Competition Documentary Features
Bury the Hatchet
DIRECTED BY AARON C. WALKER
USA, 2011, 86 MIN
Generations after Native Americans offered safe harbor to runaway slaves in New Orleans, their African-American descendants sustain a traditional tribute to their protectors on Mardi Gras and St. Joseph’s Night. On these sacred days, the Big Chiefs step off their porches in elaborate feathers, embroidery, and beading to summon their tribes—all just a few blocks away from the tourist trade on Bourbon Street but it might as well be a world away. What follows historically is a celebration of authentic passion and a tribute to a hidden hierarchy, where the Chiefs ascend to their positions through hard work, creativity, and community sanction. All of this—in the way of NOLA—is unofficial but absolutely central to the life of the community. But even traditions as powerful as this cannot necessarily withstand competition from the digital age, the police, warring tribes, and the breaking of the levees. BURY THE HATCHET takes the audience behind the scenes and through the vast history of the Mardi Gras “Indians” and their great Chiefs (who may truly be the hardest working and “prettiest” men in town), and shares the culture as well as the extraordinary music that underscores this captivating and hidden corner of America.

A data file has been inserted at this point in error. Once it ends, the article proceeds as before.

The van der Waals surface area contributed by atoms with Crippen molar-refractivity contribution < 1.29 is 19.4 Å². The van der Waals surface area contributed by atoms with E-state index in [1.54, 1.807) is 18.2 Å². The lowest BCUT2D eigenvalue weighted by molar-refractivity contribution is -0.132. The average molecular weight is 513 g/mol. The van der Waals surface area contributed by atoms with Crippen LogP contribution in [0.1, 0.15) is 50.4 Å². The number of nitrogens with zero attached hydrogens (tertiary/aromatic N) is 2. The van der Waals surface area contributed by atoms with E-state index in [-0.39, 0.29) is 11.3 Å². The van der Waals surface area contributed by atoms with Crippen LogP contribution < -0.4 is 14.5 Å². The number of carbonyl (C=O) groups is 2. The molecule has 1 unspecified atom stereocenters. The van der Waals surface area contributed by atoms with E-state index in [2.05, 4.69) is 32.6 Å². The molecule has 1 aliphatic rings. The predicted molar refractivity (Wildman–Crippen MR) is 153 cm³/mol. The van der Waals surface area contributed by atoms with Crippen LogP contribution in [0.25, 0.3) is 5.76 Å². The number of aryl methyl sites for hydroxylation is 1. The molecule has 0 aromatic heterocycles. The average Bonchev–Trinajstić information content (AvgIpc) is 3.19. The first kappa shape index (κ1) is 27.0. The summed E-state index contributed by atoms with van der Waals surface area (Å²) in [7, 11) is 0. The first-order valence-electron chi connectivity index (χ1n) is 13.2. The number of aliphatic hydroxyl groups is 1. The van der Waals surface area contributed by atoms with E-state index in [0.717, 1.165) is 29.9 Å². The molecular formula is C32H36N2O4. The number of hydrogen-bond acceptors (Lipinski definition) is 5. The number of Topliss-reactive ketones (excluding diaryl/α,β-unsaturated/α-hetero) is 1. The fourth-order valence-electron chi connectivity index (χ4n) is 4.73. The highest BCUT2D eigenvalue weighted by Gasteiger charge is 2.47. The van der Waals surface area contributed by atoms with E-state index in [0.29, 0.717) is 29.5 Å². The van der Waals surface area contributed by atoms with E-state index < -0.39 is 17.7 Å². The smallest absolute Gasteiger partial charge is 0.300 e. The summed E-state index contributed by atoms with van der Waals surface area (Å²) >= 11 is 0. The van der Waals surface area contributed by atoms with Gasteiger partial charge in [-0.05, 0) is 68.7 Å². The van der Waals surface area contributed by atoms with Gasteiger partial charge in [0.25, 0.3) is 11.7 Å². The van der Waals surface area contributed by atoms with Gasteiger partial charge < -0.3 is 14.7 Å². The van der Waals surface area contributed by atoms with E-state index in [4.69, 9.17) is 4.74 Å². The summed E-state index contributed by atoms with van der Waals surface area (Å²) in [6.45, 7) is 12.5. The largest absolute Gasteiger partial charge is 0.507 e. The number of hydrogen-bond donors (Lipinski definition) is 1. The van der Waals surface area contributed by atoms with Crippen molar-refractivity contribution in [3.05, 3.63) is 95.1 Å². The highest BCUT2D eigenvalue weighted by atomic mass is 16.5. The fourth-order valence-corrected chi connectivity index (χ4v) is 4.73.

Aaron C. Walker (Bury the Hatchet) has worked extensively in the New Orleans documentary and music community as cinematographer, director, and editor on projects with a range of NOLA legends as well as directed music videos for The Blind Boys of Alabama, Pearl Jam, and others. He has also filmed and edited behind-the-scenes featurettes for films. A graduate of The American University of Paris with a B.A. in European History, he also has an M.F.A. in Film from The University of New Orleans.
DIRECTED BY DREA COOPER AND ZACKARY CANEPARI
USA, 2011, 10 MIN
“Growing old is not for sissies!” As it turns out, neither is synchronized swimming.